Imagine if the governor turned his attention away from Virginia’s elections to run for the White House, local Republicans ended up losing seats in both chambers, and he missed the various deadlines facing him as a presidential candidate. It’s one thing to mount a futile campaign against Donald Trump, it’s another to squander your party’s chances at meaningful legislative power for the sake of chasing your own selfish political ambitions. He’d be a failure twice over. His reputation would never recover.

Even if he qualified for the debate, not qualifying for the ballot in Nevada and South Carolina would probably sink him. Any hope of defeating Trump depends on stopping him in the early states and denying him momentum that might lead to a runaway victory on Super Tuesday. A candidate who isn’t even technically a candidate in two of those four early states is conceding an advantage to the frontrunner that likely can’t be overcome.

Frankly, for all the media hype, I’m not even sure there’d be as much big-donor money waiting for Youngkin once he got in as he’s been led to believe. The Haley Express is leaving the station. Some fat-cat Republicans are hopping aboard.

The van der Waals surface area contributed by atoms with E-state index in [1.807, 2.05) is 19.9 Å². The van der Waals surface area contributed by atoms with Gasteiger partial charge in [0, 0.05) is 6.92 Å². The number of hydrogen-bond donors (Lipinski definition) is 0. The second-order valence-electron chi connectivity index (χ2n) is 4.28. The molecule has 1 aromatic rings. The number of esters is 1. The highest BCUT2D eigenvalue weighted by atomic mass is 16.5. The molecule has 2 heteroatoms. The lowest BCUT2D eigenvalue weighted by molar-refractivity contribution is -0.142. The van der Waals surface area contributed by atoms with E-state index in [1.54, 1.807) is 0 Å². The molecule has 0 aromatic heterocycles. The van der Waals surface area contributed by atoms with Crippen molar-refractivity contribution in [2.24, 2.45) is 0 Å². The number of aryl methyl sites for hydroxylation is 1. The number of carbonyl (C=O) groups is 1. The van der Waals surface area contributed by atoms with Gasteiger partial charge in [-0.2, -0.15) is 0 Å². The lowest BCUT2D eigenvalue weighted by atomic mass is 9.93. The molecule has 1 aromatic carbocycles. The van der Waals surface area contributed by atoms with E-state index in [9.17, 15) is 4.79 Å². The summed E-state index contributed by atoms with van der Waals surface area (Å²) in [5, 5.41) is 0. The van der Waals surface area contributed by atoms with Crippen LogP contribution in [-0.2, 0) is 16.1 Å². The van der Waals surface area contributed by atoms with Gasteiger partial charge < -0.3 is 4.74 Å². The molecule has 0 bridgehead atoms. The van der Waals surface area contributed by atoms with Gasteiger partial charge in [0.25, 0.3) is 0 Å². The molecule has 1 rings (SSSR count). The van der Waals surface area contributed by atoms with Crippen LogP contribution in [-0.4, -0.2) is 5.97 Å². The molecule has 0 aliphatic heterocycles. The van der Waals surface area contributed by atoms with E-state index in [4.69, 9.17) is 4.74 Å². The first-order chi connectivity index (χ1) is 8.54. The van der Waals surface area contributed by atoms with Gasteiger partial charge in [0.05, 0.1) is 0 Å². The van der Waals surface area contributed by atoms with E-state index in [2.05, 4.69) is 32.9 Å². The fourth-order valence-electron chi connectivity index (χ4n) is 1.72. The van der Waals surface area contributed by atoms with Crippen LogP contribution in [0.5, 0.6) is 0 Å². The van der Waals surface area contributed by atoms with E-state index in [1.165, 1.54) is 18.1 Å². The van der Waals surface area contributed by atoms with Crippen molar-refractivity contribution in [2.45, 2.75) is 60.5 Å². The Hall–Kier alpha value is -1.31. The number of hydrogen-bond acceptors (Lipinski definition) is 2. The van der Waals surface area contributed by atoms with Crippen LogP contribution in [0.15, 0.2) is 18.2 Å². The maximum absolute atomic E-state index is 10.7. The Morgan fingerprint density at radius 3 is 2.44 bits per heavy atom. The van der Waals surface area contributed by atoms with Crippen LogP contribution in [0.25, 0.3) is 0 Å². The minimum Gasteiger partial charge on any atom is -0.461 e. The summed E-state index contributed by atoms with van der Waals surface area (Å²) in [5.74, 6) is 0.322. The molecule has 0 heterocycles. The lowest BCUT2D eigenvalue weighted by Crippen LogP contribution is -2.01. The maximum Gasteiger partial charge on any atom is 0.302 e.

With so many really obvious reasons to think the governor’s challenge to Trump would fall woefully short, why do some wealthy conservatives persist in believing otherwise?

Partly, I think, it’s a matter of treating political giving as an act of moral gratification. Witness the number of times in the past decade that liberal small donors have dumped oceans of cash on no-hope Democrats in red states running against the progressive base’s least favorite Republicans. There’s no easier way to sate your hatred of Ted Cruz or Lindsey Graham than by smashing the “donate” button on a fundraising email sent by one of their opponents. It’s the height of idiocy as a strategic matter, as all of that wasted cash might have helped competitive Democrats win tight races in battleground states.

But most people don’t donate strategically. They donate therapeutically. They channel their contempt for a particular politician into a gift of money to a challenger who’s standing in his way, whether the race is competitive or not. Is it that hard to believe mega-rich Reaganite Republican donors might behave the same way toward Trump?

Lord knows, what they’re doing isn’t about strategy. Adding Glenn Youngkin to the field would almost certainly boost Trump’s chances of victory by further dividing the anti-Trump vote.

I think there’s more going on here.